Appellant Pace, the plaintiff below, contends the trial court erred in charging the jury, in failing to deliver certain requested charges, in overruling his motion for a directed verdict, and in denying the general grounds of his motion for new trial. Because the court erroneously charged on the doctrine of sudden appearance, we reverse.
At 7:30 on the morning of March 5, 1975, appellee Harold C. Foster transported his mother, by automobile, to Blackwell Elementary School in Marietta. After dropping his mother off, Foster proceeded along the school driveway to the exit intersecting Canton Road, onto which he eventually took a right. At that time, appellant, a school crossing guard dressed in a reflective vest, began walking along the edge of the school driveway toward the intersection. Foster stopped at a stop sign near the end of the driveway and, his view of traffic coming from the left along Canton Road being blocked by a fence, he gradually proceeded on a few feet to the Canton Road intersection, all the while focusing his attention back to the left. Without looking, appellant had walked briskly onto Canton Road and, stationing himself just to the right of the intersection, prepared to direct traffic. In the meantime, Foster had pulled slowly away from the intersection and, still looking to his left, collided with appellant. Foster admitted that, from the time when he let his foot off the brake after coming to a stop at the stop sign until the point of impact, he never looked straight ahead but continuously looked to the left.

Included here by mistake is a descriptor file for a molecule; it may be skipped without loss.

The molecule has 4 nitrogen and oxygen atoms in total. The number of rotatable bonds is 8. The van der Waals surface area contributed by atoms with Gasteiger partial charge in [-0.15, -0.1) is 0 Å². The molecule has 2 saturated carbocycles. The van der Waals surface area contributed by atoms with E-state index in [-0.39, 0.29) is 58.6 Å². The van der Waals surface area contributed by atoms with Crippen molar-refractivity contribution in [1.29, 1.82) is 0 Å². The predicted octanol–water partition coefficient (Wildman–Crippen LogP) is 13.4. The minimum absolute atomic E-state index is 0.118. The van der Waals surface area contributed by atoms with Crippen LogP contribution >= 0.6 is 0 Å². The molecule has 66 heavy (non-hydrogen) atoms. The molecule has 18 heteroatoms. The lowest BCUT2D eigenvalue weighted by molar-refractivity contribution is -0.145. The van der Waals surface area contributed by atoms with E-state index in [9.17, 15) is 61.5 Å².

1. Assuming a charge on the doctrine would have otherwise been appropriate in this case involving an adult plaintiff, nevertheless the evidence did not authorize a charge on the doctrine of sudden appearance and the trial court committed error in giving one. "The 'sudden-appearance' doctrine [is] involved in cases where a child suddenly appears from behind some obstacle and runs into a vehicle under circumstances where the driver had no occasion to anticipate it and guard against it and could do nothing to avoid a collision . . ." (Emphasis supplied.) Christian v. Smith, 78 Ga. App. 603, 606 (51 SE2d 857) (1949). Here appellee testified he was not looking where he was going, and the evidence did not even remotely suggest that he could have done nothing to avoid the collision.
2. Appellant contends the trial court erred in refusing to deliver his requested charge that the driver of an automobile is bound to use reasonable care and to anticipate the presence on the street of pedestrians " 'having equal rights with him' " to be there. Whiteway Laundry &c. v. Childs, 126 Ga. App. 617
, 620 (191 SE2d 454
) (1972). Appellant's contention must fail, as he does not suggest and we find no evidence indicating that he was within a crosswalk, the factual situation which would have warranted the giving of the request. Conner v. Mangum, 132 Ga. App. 100 (3) (207 SE2d 604) (1974)
4. " 'Questions of negligence, diligence, contributory negligence, and proximate cause are peculiarly matters for the jury, and a court should not take the place of the jury in solving them, except in plain and indisputable cases.' " Powers v. Pate, 107 Ga. App. 25
, 27 (129 SE2d 193
) (1962). We find the evidence in the record to be particularly inconclusive as to the question of causation, and we cannot say appellant established a clear and indisputable case of liability. Therefore, the trial court correctly denied his motion for directed verdict. Atlanta Coca-Cola Bottling Co. v. Jones, 236 Ga. 448 (224 SE2d 25) (1976)
5. The remaining enumeration of error is moot.
Downey, Cleveland & Moore, Lynn A. Downey, Joseph C. Parker, for appellees.